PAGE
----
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Seeing You Tube for the first time... Again!

Greetings, gentle reader, I trust that all is well with you and yours.  Today's post is going to be a little bit different.  Instead of continuing to catch you up on the events that transpired during my absence from the Matthew 13 Blog, I thought I would share some recent thoughts I've had on DIY distribution.  Last week as I was roaming the Inter Web I came across a blog post by independent writer, director, Mike Vogel.  If you would like to read his post please feel free to do so, you can find it HERE.  But to sum up, Mike is exploring the idea of using You Tube as the primary platform to distribute his independent film.  Now, placing films on You Tube is certainly not a new idea for me, it was something that I had always planned on doing, but only as a last resort.  My thinking about You Tube was more along the lines of, "well, if all else fails, I can always put the movie up on You Tube... to die".


As I read Mike's post it changed my perspective quite a bit.  I've actually become excited about the idea of using You Tube as a platform to release a film.  I was so excited in fact that I did something I have never done before, I started a thread on a discussion board!  Okay, so maybe that isn't a life changing event, but baby steps, gentle reader, baby steps.  Having taken those baby steps, I thought I would share that ground breaking post here with you as well.  So without further a do, I would like to introduce you to the first ever discussion board thread started by yours truly.  Tah-Dah!!




As I stated briefly on the Frugal Filmmaker wall, when I first read this post by Mike Vogel I was very excited.  Mike makes some great points about You Tube that I had either forgotten, or taken for granted.  I agree with Mike that You Tube is an amazing way, if not the best way, for a small filmmaker to get their films before the eyeballs of an audience.  Some of the big pros are:

     No more time restrictions (uploading a feature as one clip is now possible for all)

     Transportability of the media (You Tube makes videos not only available to their audience, but you can post here on Facebook, My Space, a blog, in the comments of other blogs, send via email, almost any electronic forum can be used with a You Tube video)

     You Tube is also the most versatile video medium in terms of smart phones, tablets, game consoles, and internet enabled Blu-ray players and tvs.  If they do video, they do You Tube.

  Oh, and You Tube is free.

Put those things together and you have a pretty strong distribution platform that should be taken seriously and is very real for anyone looking to self distribute.

But, there are still some challenges to overcome.  My desire in discussing these challenges is to come up with some solutions to better inform those looking to use You Tube as a distribution platform, and help them be successful.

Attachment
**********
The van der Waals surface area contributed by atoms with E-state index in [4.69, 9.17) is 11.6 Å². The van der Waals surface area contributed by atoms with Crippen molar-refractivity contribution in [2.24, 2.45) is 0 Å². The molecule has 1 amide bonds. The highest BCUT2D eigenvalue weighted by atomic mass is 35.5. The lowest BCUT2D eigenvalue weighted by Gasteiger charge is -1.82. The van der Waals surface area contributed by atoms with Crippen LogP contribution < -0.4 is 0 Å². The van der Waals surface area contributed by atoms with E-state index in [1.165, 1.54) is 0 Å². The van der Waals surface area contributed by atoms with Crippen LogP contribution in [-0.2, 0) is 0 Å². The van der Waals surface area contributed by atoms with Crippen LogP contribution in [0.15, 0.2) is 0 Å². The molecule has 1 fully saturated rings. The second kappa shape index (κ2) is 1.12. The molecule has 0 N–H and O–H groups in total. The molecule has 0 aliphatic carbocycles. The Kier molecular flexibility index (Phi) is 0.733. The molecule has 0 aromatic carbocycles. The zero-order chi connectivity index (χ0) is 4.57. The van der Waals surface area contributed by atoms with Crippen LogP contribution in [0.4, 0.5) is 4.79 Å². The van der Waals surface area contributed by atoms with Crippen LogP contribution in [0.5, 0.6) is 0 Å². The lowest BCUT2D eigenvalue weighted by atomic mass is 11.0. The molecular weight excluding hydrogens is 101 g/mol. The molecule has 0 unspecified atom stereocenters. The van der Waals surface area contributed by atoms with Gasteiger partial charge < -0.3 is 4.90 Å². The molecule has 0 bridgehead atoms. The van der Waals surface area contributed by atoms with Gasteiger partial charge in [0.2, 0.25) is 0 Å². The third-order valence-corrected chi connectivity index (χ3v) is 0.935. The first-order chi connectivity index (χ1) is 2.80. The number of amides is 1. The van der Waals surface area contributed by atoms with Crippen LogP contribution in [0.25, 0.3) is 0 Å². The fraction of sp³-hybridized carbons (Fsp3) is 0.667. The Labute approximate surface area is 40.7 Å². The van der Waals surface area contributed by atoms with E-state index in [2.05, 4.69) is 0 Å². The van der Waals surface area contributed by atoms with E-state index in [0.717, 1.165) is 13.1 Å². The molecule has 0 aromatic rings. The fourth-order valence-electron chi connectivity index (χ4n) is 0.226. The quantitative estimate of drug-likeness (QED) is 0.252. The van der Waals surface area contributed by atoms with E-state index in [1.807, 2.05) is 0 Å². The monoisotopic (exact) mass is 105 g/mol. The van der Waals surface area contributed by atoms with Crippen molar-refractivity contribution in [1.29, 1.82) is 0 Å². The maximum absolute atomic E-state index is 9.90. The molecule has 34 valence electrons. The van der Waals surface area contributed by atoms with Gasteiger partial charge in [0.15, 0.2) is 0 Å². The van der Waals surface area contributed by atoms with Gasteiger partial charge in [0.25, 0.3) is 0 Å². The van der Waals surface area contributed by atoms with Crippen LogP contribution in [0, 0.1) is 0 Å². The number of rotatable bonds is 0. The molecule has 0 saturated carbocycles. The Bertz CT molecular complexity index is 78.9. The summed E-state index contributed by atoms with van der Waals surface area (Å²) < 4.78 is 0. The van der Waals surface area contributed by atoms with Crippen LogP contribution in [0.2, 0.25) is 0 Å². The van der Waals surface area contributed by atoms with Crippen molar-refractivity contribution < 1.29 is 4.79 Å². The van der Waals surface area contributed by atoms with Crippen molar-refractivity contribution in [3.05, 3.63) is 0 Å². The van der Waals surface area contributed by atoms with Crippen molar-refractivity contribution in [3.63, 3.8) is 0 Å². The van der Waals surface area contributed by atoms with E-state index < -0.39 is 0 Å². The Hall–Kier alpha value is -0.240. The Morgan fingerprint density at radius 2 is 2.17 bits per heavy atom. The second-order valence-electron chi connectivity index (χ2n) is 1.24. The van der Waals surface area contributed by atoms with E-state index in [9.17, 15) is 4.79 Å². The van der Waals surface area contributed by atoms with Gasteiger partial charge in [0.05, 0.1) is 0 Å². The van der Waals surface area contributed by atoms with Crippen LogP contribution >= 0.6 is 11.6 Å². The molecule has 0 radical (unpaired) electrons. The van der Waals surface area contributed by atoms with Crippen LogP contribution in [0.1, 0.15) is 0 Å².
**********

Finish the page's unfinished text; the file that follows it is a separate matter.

I don't have the answers, but I'm hoping that some good discussion might benefit all involved.

One big problem I've had on You Tube is getting discovered.  You Tube makes your content available to world, but there is also a world of content available.  There are plenty of videos on how to get "views", but those paradigms don't necessarily translate to longer content.  Which brings me to...

Most successful videos on You Tube are short, like three minutes or less.  As a matter of fact when trying to learn how to get views on You Tube, one of the most common pieces of advise is "keep your videos short".  Is there a way to market longer content?  

Do people watch movies on You Tube?  This is an important question.  I think people would be willing to, but I don't think that many do at this point.  As of this writing, the major motion picture "Ghost Rider" is available for free viewing on You Tube.  It has just over 15,000 views.  Don't get me wrong, I would love to get 15,000 views for my soon to be released no budget film, but 15,000 views is pretty small compared to successful artists who get hundreds of thousands of views daily just talking into their flip cam.  Regardless of how people might have received "Ghost Rider" it is a big budget movie with recognizable stars available to watch for free, and it has, relatively speaking, low traffic.  How does the indie filmmaker try and fix this?

Anyway, I've gone on long enough, I just wanted to express some ideas to get the ball rolling.  I hope there are some like minded people who are also interested in this idea, I look forward to the discussion.



So there you have it, my ideas and concerns about using You Tube to release an independent film.  I'm pretty excited about these ideas, but so far, it seems, I'm the only one.  So feel free to share and comment, gentle reader.  Let those ideas flow, and let's see if we can overcome some of the obstacles to becoming a real live, honest to goodness filmmaker, together.  And don't worry, when next we meet I will continue the tale of what happened as I pursued my "Big Break", until then may the path to your dreams be a straight one.

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